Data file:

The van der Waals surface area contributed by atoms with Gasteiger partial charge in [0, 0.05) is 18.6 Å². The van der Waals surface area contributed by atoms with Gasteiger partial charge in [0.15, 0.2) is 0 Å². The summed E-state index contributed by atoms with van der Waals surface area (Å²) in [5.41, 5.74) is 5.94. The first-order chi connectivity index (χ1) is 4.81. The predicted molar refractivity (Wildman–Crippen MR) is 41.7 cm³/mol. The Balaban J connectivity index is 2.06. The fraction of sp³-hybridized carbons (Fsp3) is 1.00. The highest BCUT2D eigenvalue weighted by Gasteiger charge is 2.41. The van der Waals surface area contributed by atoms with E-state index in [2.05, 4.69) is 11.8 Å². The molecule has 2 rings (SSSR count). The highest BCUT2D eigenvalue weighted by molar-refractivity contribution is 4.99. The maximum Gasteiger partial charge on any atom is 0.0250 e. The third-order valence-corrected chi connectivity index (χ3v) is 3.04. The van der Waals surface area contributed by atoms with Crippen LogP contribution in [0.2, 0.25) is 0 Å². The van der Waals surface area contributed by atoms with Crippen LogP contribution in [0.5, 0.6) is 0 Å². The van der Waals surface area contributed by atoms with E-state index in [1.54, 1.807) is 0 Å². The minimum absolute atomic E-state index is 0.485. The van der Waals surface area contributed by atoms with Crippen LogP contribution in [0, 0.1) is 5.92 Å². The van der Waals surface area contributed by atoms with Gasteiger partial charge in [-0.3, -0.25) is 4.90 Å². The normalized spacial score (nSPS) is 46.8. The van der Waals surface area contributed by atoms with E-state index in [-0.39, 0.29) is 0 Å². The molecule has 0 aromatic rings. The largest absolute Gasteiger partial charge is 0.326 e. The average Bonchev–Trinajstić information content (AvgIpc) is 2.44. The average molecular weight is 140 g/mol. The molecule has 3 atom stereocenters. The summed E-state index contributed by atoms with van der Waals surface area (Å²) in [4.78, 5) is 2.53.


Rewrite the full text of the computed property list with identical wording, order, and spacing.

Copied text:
The van der Waals surface area contributed by atoms with Gasteiger partial charge in [0, 0.05) is 18.6 Å². The van der Waals surface area contributed by atoms with Gasteiger partial charge in [0.15, 0.2) is 0 Å². The summed E-state index contributed by atoms with van der Waals surface area (Å²) in [5.41, 5.74) is 5.94. The first-order chi connectivity index (χ1) is 4.81. The predicted molar refractivity (Wildman–Crippen MR) is 41.7 cm³/mol. The Balaban J connectivity index is 2.06. The fraction of sp³-hybridized carbons (Fsp3) is 1.00. The highest BCUT2D eigenvalue weighted by Gasteiger charge is 2.41. The van der Waals surface area contributed by atoms with E-state index in [2.05, 4.69) is 11.8 Å². The molecule has 2 rings (SSSR count). The highest BCUT2D eigenvalue weighted by molar-refractivity contribution is 4.99. The maximum Gasteiger partial charge on any atom is 0.0250 e. The third-order valence-corrected chi connectivity index (χ3v) is 3.04. The van der Waals surface area contributed by atoms with Crippen LogP contribution in [0.2, 0.25) is 0 Å². The van der Waals surface area contributed by atoms with Crippen LogP contribution in [0.5, 0.6) is 0 Å². The van der Waals surface area contributed by atoms with E-state index in [1.54, 1.807) is 0 Å². The minimum absolute atomic E-state index is 0.485. The van der Waals surface area contributed by atoms with Crippen LogP contribution in [0, 0.1) is 5.92 Å². The van der Waals surface area contributed by atoms with Gasteiger partial charge in [-0.3, -0.25) is 4.90 Å². The normalized spacial score (nSPS) is 46.8. The van der Waals surface area contributed by atoms with E-state index in [-0.39, 0.29) is 0 Å². The molecule has 0 aromatic rings. The largest absolute Gasteiger partial charge is 0.326 e. The average Bonchev–Trinajstić information content (AvgIpc) is 2.44. The average molecular weight is 140 g/mol. The molecule has 3 atom stereocenters. The summed E-state index contributed by atoms with van der Waals surface area (Å²) in [4.78, 5) is 2.53.